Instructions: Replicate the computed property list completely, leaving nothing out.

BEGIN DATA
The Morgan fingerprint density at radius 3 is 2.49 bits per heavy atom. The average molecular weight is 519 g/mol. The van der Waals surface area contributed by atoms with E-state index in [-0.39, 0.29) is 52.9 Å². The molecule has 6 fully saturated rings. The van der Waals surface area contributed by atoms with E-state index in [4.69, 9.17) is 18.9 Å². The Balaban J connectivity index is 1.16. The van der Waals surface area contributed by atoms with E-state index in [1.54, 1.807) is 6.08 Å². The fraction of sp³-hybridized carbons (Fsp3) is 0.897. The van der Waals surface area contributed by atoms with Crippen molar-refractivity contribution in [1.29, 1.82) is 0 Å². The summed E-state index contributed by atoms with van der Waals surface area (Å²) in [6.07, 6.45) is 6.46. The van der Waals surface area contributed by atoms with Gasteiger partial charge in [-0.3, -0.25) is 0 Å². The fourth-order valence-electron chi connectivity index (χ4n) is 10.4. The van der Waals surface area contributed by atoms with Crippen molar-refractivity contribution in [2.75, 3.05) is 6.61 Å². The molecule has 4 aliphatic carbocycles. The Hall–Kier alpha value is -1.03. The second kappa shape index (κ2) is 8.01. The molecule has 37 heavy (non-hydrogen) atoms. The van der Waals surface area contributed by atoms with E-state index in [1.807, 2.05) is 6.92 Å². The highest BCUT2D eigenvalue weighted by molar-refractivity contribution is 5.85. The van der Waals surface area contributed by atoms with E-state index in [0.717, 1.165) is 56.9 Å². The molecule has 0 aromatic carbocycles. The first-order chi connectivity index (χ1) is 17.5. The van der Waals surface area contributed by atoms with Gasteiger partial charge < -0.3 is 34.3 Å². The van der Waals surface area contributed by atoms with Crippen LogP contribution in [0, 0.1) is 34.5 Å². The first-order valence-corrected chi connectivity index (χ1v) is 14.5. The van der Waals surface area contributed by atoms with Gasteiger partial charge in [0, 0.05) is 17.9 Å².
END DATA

The Morgan fingerprint density at radius 3 is 2.49 bits per heavy atom. The average molecular weight is 519 g/mol. The van der Waals surface area contributed by atoms with E-state index in [-0.39, 0.29) is 52.9 Å². The molecule has 6 fully saturated rings. The van der Waals surface area contributed by atoms with E-state index in [4.69, 9.17) is 18.9 Å². The Balaban J connectivity index is 1.16. The van der Waals surface area contributed by atoms with E-state index in [1.54, 1.807) is 6.08 Å². The fraction of sp³-hybridized carbons (Fsp3) is 0.897. The van der Waals surface area contributed by atoms with Crippen molar-refractivity contribution in [1.29, 1.82) is 0 Å². The summed E-state index contributed by atoms with van der Waals surface area (Å²) in [6.07, 6.45) is 6.46. The van der Waals surface area contributed by atoms with Gasteiger partial charge in [-0.3, -0.25) is 0 Å². The fourth-order valence-electron chi connectivity index (χ4n) is 10.4. The van der Waals surface area contributed by atoms with Crippen molar-refractivity contribution in [2.75, 3.05) is 6.61 Å². The molecule has 4 aliphatic carbocycles. The Hall–Kier alpha value is -1.03. The second kappa shape index (κ2) is 8.01. The molecule has 37 heavy (non-hydrogen) atoms. The van der Waals surface area contributed by atoms with E-state index in [1.807, 2.05) is 6.92 Å². The highest BCUT2D eigenvalue weighted by molar-refractivity contribution is 5.85. The van der Waals surface area contributed by atoms with E-state index in [0.717, 1.165) is 56.9 Å². The molecule has 0 aromatic carbocycles. The first-order chi connectivity index (χ1) is 17.5. The van der Waals surface area contributed by atoms with Gasteiger partial charge < -0.3 is 34.3 Å². The van der Waals surface area contributed by atoms with Crippen LogP contribution in [0, 0.1) is 34.5 Å². The first-order valence-corrected chi connectivity index (χ1v) is 14.5. The van der Waals surface area contributed by atoms with Gasteiger partial charge in [0, 0.05) is 17.9 Å².